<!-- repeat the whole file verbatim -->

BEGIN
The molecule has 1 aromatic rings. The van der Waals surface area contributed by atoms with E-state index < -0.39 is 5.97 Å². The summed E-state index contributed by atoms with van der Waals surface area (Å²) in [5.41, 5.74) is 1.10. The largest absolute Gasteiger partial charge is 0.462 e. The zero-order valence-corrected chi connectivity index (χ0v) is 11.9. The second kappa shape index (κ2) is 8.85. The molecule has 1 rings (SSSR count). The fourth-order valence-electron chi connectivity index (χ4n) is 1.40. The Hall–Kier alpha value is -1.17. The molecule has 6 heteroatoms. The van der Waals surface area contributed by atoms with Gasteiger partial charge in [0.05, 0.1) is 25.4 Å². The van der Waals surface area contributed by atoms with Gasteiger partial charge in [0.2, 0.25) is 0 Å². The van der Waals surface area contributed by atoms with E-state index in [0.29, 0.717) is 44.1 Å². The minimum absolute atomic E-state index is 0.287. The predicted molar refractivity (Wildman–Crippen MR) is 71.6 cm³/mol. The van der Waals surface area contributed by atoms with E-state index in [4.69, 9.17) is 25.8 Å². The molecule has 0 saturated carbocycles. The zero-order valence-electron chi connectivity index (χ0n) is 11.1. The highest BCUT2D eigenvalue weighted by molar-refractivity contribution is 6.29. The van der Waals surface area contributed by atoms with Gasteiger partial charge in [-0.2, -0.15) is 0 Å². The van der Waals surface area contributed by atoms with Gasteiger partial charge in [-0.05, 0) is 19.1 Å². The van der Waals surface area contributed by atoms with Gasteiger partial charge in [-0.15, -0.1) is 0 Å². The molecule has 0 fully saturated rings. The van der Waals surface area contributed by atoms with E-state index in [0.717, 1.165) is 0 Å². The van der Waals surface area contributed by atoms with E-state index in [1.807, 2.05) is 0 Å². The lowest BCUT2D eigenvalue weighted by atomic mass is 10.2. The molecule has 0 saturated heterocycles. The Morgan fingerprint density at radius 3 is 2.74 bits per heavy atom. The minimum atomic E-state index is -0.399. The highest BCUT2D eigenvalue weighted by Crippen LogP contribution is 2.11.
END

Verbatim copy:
The molecule has 1 aromatic rings. The van der Waals surface area contributed by atoms with E-state index < -0.39 is 5.97 Å². The summed E-state index contributed by atoms with van der Waals surface area (Å²) in [5.41, 5.74) is 1.10. The largest absolute Gasteiger partial charge is 0.462 e. The zero-order valence-corrected chi connectivity index (χ0v) is 11.9. The second kappa shape index (κ2) is 8.85. The molecule has 1 rings (SSSR count). The fourth-order valence-electron chi connectivity index (χ4n) is 1.40. The Hall–Kier alpha value is -1.17. The molecule has 6 heteroatoms. The van der Waals surface area contributed by atoms with Gasteiger partial charge in [0.05, 0.1) is 25.4 Å². The van der Waals surface area contributed by atoms with Gasteiger partial charge in [0.2, 0.25) is 0 Å². The van der Waals surface area contributed by atoms with E-state index in [0.29, 0.717) is 44.1 Å². The minimum absolute atomic E-state index is 0.287. The predicted molar refractivity (Wildman–Crippen MR) is 71.6 cm³/mol. The van der Waals surface area contributed by atoms with E-state index in [4.69, 9.17) is 25.8 Å². The molecule has 0 saturated carbocycles. The zero-order valence-electron chi connectivity index (χ0n) is 11.1. The highest BCUT2D eigenvalue weighted by molar-refractivity contribution is 6.29. The van der Waals surface area contributed by atoms with Gasteiger partial charge in [-0.2, -0.15) is 0 Å². The van der Waals surface area contributed by atoms with Gasteiger partial charge in [-0.05, 0) is 19.1 Å². The van der Waals surface area contributed by atoms with Gasteiger partial charge in [-0.15, -0.1) is 0 Å². The molecule has 0 fully saturated rings. The van der Waals surface area contributed by atoms with E-state index in [0.717, 1.165) is 0 Å². The van der Waals surface area contributed by atoms with E-state index in [1.807, 2.05) is 0 Å². The lowest BCUT2D eigenvalue weighted by atomic mass is 10.2. The molecule has 0 saturated heterocycles. The Morgan fingerprint density at radius 3 is 2.74 bits per heavy atom. The minimum atomic E-state index is -0.399. The highest BCUT2D eigenvalue weighted by Crippen LogP contribution is 2.11.